If you are on a Mac OS X machine, use the Finder to find your site's root. Right-click or Control-click on it and select Get Info. Scroll down to the Sharing & Permissions slider and expand it if it's not already expanded. Find the row where the Name column reads everyone and set the Privilege to Read & Write.

If you are on a Windows XP Home machine, use Windows explorer to find your site's root. Right click on it, select Properties and clear (unselect - it must be blank, not gray!) the Read Only checkbox. Click OK and, if prompted, tell Windows to apply this to all files and subdirectories.

If you are on a Windows XP Professional, Vista (all versions) or 7 (all versions) machine, use Windows explorer to find your site's root. Right click on it, select Properties and click on the Security tab. Click on the Edit... button. If you can't see a user named Everyone, you will have to click on the Add... button, type Everyone in the big text box and click OK. Now click on the Everyone user and then take a look at the list of checkboxes below. Click the Accept checkbox on the Full Control row (the topmost one). Click on OK, then again on OK.


If you are restoring a backup taken on Linux / Mac OS X on a Windows machnie there is another possibility. You may have a filename which is valid under Linux / Mac OS X but not on Windows such as "index.php?something". In this example the question mark is an allowed filename character on Linux but not on Windows. In such cases you can extract the backup archive using Akeeba eXtract Wizard or Akeeba Kickstart as long as you check the Ignore most errors checkbox. This will tell eXtract or Kickstart to ignore files which cannot be opened for writing. But beware! This will also skip files with legitimate filenames which are attempted to be extracted on unwritable directories. So, our suggestion is to first try adjusting the Security privileges and only if all else fails should you resort to using the Ignore most errors checkbox.

Troubleshooting on a live server

If you are on a live server which doesn't use suPHP (most hosts; if in doubt, your host is most likely one of them) you will have to use Kickstart's FTP mode.


DO NOT SET YOUR SITE ROOT'S PERMISSIONS TO 0777. This will most likely work, but it is a terribly unsafe setting. Use Kickstart's FTP mode as outlined below instead.

First, upload kickstart.php and the archive file(s) to your server. Before starting Kickstart, you will have to do some preparatory work. Using your FTP client application, create a directory named kicktemp inside the same directory kickstart.php is in. For example, if kickstart.php is in public_html directory you have to create the kicktemp directory inside the public_html directory. Using your FTP client application give that directory 0777 permissions (read, write and browse/execute to owner, group and others). Don't worry, we will get rid of that directory later.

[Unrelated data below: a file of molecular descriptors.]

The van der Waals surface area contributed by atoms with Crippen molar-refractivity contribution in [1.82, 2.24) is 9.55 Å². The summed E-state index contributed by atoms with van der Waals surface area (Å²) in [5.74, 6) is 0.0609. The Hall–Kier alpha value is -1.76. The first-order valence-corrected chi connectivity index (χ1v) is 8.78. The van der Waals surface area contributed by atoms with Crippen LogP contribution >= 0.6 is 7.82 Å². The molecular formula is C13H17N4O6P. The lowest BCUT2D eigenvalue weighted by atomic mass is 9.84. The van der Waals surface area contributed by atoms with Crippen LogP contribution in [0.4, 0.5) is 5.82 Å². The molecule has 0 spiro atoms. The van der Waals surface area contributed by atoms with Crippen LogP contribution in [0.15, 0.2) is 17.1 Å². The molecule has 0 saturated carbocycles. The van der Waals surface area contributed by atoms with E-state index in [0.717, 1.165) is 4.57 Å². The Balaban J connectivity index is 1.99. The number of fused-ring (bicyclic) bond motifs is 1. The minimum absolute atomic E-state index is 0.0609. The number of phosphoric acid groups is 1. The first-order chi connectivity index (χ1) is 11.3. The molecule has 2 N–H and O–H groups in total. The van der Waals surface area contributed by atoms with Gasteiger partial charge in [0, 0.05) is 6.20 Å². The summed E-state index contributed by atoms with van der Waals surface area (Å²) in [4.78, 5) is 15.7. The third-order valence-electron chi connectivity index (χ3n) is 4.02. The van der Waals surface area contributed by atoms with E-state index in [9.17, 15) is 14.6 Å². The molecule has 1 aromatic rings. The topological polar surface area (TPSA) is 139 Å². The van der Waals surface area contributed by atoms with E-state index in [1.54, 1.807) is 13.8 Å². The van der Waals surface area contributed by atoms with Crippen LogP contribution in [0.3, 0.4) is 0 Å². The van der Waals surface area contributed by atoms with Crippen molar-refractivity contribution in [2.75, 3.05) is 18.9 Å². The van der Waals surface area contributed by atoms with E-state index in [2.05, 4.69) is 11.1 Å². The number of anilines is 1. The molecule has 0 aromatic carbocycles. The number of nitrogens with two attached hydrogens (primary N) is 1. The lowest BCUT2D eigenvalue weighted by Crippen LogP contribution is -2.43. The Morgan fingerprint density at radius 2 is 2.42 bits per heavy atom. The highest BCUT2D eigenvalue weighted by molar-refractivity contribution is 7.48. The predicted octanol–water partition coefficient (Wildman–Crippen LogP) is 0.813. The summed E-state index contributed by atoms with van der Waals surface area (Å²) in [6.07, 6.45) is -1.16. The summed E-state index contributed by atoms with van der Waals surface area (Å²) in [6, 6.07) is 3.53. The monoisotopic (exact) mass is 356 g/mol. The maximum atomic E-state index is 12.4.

When Kickstart starts, set the Write to files option to Use FTP. In the fields which appear below you have to supply your FTP host name (usually it's localhost, or the FTP hostname provided to you by your host), the FTP username and password provided by your host and the FTP directory.

In order to determine the proper FTP directory, do this. Connect to your site using FileZilla. Navigate inside the folder Joomla! is installed in. Usually it's a directory named public_html, htdocs, www or something similar. If unsure don't ask us, ask your host. Now, on the right-hand pane you will find the FTP path. Most likely it will look something like /public_html. Copy this and paste it into the FTP Directory text box in Kickstart.

In the Temporary Directory box you see that there is already something written in it. Append (do not replace!) /kicktemp to it. For example, if it was reading /home/users/myuser/public_html it should now read /home/users/myuser/public_html/kicktemp. Click on the Check button next to it. It should tell you that the directory is readable. If not, retry the above procedure and don't skip any steps. Then click on the Test FTP Connection button. It should tell you that the FTP connection was established. If not, ask your host if they do support sites writing to themselves using FTP. If they don't you'll have to manually extract the archive locally (e.g. using Akeeba eXtract Wizard) and upload the files manually. In this case, please consult the Quick Start Guide for further instructions.


Some hosts do not allow you to upload files named .htaccess or php.ini. This can cause an extraction issue despite following the advice above. To test that, try uploading a file named .htaccess from your PC to your server. Alternatively, upload a plain text file (create one in Notepad, gEdit, TextEdit, etc) and try renaming it to .htaccess through your favourite FTP program. Try the same thing with a file named php.ini for good measure. If that fails, you can't use Kickstart on that server. Moreover, restoring a site on that server would be insecure. In this case, we strongly advise you to switch to a decent host. We regret to inform you that we can not provide support on this kind of broken, restrictive hosts.